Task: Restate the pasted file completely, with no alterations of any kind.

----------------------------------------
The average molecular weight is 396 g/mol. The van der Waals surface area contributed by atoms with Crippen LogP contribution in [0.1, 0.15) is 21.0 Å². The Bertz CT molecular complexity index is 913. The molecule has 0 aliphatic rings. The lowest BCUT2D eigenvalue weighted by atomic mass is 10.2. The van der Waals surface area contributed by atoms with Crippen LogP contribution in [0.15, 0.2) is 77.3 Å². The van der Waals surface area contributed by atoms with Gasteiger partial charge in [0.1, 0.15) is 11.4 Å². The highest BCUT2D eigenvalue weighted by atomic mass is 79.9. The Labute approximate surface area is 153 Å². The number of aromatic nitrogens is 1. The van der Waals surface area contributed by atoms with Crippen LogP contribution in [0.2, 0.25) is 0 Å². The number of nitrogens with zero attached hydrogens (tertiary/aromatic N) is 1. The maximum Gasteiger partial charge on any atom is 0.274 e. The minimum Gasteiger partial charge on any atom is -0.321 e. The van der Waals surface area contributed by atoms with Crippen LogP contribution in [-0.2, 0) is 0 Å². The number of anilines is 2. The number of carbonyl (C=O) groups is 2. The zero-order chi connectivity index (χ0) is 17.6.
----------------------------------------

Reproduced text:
The average molecular weight is 396 g/mol. The van der Waals surface area contributed by atoms with Crippen LogP contribution in [0.1, 0.15) is 21.0 Å². The Bertz CT molecular complexity index is 913. The molecule has 0 aliphatic rings. The lowest BCUT2D eigenvalue weighted by atomic mass is 10.2. The van der Waals surface area contributed by atoms with Crippen LogP contribution in [0.15, 0.2) is 77.3 Å². The van der Waals surface area contributed by atoms with Gasteiger partial charge in [0.1, 0.15) is 11.4 Å². The highest BCUT2D eigenvalue weighted by atomic mass is 79.9. The Labute approximate surface area is 153 Å². The number of aromatic nitrogens is 1. The van der Waals surface area contributed by atoms with Crippen LogP contribution in [0.2, 0.25) is 0 Å². The number of nitrogens with zero attached hydrogens (tertiary/aromatic N) is 1. The maximum Gasteiger partial charge on any atom is 0.274 e. The minimum Gasteiger partial charge on any atom is -0.321 e. The van der Waals surface area contributed by atoms with Crippen LogP contribution in [-0.2, 0) is 0 Å². The number of anilines is 2. The number of carbonyl (C=O) groups is 2. The zero-order chi connectivity index (χ0) is 17.6.